A couple of years ago, completely hidden in dark thicket of trees, I discovered a beautiful gnarled Crabapple – gleaming with clusters of hundreds & hundreds of rosy, autumn fruits. I was thrilled! I love crisp truly tart apples (which are getting harder to find) so the Crabapple fits the bill perfectly. Crabapples are the…
The principle of “seven generations” comes to us from the Iroquois nation, where is considered to be the “Great Law of the Iroquois.” This principle said that each decision that was made needed to consider not just the immediate future but the 7th generation, those yet unborn. This principle has become closely tied with modern sustainability movements, where there is a growing understanding that for any society and ecosystem to endure, they must be treated in a way that nurtures and sustains, rather than pillages and depletes. This is a fairly radical idea to a Western culture, where concepts like manifest destiny and the relentless pursuit of growth that have driven westerners literally spent centuries pillaging the land, colonizing new places, driving out native peoples, stripping forests bare, and so forth. This idea of recirpocation is essentially foreign to most growing up in the shadows of that exploitative past.
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Last weekend, some druid friends came over for a retreat with a focus on land healing. As part of the ritual we collaboratively developed, we wanted to make an offering to the spirits of the land. I went to my sacred tobacco patch and carefully gathered leaves drying at the bottoms of the plant and flowers for use in this offering, humming a song that the tobacco had taught me and making sure that none of the leaves hit the ground in the process. The ritual went beautifully well and the offering was well received by the spirits. After the weekend, it struck me how long my relationship with these particular tobacco plants was–more than a decade at this point from seed to leaf to flower to seed. And how I had something to share about cultivating this relationship over time.
So I thought I’d take…
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2. Moon Time Pointers
3. Important Dates: which are destiny changer dates
4. The Capricorn Full moon ritual for prosperity and stability
By Elder Mountain Dreaming
In the Crimea there is a legend about this mermaid, in the vicinity of the Village of Miskhor. In one of the small houses there lived a young maiden of Arz. For many years she was in love with the shepherd Abiy-aka, who was also in love with her. Sometimes they met at the spring, while a jug of water was being collected. And in one of these meetings Abi-aka, he said that in the evening he and his parents would come to an agreement about a wedding at her house.
She was very happy to see Arzha, she could not sit still in the same place all evening, everything was bustling, everything was falling from her hands, but she was already dreaming of loving him and raising children with her beloved, setting up a home, thinking of whom to call for, dreaming of how to tell her friends.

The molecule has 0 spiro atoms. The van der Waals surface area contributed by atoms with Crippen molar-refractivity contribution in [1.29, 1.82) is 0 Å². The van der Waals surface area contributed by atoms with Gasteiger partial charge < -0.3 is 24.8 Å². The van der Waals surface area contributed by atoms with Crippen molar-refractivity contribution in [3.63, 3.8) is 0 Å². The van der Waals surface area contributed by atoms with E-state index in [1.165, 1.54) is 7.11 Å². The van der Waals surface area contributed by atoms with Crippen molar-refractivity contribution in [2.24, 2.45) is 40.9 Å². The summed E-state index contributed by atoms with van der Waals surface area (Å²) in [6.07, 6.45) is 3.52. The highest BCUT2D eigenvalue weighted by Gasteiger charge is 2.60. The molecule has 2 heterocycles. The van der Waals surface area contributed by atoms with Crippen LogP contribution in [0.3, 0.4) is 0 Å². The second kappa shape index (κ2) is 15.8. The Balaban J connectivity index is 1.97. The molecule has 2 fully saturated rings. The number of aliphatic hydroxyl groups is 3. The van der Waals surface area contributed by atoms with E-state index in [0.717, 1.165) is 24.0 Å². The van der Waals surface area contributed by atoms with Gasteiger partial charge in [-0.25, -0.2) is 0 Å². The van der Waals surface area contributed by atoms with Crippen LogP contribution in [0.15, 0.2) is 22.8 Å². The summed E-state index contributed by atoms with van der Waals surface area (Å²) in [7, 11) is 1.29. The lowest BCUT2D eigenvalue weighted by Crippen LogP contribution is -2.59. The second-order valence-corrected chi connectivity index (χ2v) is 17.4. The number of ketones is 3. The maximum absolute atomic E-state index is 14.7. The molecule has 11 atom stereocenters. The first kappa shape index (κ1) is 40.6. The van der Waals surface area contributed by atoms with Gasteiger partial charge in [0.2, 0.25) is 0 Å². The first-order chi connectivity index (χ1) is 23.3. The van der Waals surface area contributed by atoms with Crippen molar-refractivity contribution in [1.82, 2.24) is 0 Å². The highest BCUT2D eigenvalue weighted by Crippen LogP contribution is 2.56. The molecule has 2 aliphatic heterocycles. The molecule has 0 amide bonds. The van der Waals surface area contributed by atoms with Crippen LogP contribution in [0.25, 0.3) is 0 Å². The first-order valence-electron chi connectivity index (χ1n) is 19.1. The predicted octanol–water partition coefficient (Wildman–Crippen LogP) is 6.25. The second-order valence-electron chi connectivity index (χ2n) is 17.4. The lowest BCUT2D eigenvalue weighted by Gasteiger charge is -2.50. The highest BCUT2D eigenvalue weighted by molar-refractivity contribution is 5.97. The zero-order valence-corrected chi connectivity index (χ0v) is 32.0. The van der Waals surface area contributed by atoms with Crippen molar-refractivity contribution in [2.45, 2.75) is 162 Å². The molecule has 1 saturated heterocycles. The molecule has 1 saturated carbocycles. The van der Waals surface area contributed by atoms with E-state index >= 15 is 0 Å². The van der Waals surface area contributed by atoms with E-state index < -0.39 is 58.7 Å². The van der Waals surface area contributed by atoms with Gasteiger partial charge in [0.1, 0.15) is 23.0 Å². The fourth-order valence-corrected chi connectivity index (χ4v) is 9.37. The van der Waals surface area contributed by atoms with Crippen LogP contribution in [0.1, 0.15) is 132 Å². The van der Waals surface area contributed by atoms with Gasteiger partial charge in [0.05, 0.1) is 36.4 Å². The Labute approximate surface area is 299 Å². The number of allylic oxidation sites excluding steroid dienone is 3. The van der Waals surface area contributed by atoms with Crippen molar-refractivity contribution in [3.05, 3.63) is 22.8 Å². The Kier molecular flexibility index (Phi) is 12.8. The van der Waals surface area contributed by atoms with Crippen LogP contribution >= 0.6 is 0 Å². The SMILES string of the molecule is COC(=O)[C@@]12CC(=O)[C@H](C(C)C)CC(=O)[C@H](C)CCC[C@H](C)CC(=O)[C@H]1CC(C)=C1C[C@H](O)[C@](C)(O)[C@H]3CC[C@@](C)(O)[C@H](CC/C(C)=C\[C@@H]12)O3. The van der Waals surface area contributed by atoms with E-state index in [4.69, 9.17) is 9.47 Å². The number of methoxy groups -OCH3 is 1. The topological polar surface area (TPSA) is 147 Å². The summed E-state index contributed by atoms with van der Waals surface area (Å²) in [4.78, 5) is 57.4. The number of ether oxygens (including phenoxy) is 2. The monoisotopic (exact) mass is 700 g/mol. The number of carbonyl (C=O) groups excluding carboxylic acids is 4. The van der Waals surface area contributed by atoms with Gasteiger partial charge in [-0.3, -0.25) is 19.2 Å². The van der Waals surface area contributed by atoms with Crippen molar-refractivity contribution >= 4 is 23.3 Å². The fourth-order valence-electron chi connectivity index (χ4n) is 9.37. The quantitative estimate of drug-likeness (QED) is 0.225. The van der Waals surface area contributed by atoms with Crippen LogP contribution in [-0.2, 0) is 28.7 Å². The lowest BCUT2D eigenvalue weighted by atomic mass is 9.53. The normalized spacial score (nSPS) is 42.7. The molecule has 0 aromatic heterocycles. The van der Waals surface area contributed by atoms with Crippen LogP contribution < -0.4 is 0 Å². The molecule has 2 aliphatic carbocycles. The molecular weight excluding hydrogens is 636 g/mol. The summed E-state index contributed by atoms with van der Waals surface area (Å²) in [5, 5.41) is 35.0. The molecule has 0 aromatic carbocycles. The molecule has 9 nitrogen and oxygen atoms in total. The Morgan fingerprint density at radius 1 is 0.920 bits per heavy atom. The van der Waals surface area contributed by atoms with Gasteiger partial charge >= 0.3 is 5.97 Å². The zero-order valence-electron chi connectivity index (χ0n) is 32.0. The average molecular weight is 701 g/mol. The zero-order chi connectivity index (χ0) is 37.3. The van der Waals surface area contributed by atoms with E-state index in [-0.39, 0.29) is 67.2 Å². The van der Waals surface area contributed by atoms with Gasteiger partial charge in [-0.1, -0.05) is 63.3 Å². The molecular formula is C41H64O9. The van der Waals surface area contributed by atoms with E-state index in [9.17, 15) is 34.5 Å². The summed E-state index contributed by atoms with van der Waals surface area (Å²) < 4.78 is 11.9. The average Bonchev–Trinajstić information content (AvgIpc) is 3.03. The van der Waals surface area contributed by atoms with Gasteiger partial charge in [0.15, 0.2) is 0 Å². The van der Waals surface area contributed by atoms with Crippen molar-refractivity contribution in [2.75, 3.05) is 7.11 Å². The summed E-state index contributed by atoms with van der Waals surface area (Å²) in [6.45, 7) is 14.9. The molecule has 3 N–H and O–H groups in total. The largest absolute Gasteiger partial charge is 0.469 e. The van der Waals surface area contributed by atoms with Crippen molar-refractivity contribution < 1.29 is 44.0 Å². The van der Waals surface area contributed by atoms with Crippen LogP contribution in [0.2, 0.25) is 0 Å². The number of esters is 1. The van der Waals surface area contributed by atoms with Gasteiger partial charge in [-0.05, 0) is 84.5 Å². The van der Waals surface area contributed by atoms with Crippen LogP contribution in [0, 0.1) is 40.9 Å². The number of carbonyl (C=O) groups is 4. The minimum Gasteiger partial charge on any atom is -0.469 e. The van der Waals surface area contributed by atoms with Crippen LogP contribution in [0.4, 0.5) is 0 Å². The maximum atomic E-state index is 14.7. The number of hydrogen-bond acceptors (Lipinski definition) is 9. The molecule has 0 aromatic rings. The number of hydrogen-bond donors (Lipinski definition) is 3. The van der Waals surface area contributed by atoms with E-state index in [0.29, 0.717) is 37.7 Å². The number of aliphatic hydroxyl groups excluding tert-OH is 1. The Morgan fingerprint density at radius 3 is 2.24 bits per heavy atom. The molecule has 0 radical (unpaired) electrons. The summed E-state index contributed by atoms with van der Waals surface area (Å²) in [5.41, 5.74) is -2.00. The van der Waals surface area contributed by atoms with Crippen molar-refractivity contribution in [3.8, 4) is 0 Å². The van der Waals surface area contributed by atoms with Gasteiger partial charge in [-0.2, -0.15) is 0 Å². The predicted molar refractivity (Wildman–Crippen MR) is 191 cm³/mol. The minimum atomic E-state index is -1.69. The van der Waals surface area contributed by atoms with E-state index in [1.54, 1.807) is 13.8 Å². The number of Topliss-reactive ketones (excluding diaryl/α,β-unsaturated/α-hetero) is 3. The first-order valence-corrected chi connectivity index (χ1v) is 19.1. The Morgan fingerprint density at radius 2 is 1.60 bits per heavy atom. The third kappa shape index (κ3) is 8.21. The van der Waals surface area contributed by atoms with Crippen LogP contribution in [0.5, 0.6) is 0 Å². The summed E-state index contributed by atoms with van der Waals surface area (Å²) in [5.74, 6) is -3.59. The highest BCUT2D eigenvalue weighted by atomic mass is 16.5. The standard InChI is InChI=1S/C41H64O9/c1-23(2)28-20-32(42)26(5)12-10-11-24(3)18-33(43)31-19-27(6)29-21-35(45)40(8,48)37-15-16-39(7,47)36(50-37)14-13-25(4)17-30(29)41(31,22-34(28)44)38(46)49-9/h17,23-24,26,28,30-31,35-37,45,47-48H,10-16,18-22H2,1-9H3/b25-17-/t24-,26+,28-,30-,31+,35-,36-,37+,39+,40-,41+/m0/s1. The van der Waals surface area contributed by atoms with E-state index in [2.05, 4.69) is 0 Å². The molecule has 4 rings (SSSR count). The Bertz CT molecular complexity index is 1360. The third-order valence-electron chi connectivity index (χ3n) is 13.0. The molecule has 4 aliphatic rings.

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By The Druid’s Garden
I am excited to annouce that my 2018 Mount Haemus Award article, titled “Channeling the Awen Within: An Exploration of Learning the Bardic Arts in the Druid Tradition” has been released on OBOD’s website (a better formatted PDF is at the bottom of the page; I suggest downloading and reading that). In 2020, I will travel to the UK to deliver a talk tied to the paper itself, as every four years, OBOD offers a Mount Haemus lecture for the four most recent scholars. Every eight years, OBOD publishes a volume, and the next volume will also include this paper. Given this incredible honor–and the fact that the project is now finally finished (whew!)–I wanted to take a bit of time today to talk about the project, what I learned, and how I hope it can help others.
What I Learned
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In these days of DNA tests one gets through websites to trace your family tree … Is it truly appropriation of traditions or culture if the DNA of your ancestors come from Nigeria, Romans that conquered Germany, Britons, Eastern Europe, North Africa, etc. Skin color maybe white, but the ancestors that traveled to colder climates were not. Those ancestors often provide guidance to practice their indigenous traditions. Through many of the traditions of my ancestors, I have learned to revere and elevate ancestors that had been ignored for generations. As anthropological research and DNA tests trace our origins back to the area of ancient Egypt … As ancestor reverence once again comes to the forefront and people learn to listen to the messages from their ancestors, it is my hope that terms such as cultural appropriation become obsolete because it’s not appropriation, but a rediscovery of our ancestral roots.
By third year Cecemmana student, Kara Wood.
Several years ago I had a lightning bolt message from my ancestors that I needed to live my truth and combine all the things that I care about (plants, ancestors, genetics, herbal medicine) and really live who I am. That is when I found Ancestral Apothecary School and the Cecemmana program. I am in the third year and what I have learned and experienced surpassed any possible expectations. So much of what I had always been doing, that I didn’t yet recognize, was preparing me for this.
In this life do any of us really escape trauma? It can affect us at any time in our lives from in utero on. We also experience ancestral trauma, sometimes referred to as transgenerational trauma. This trauma is the one that inhabits each of us in some way. Each generation before us imprinted information and trauma…
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By Elder Mountain Dreaming
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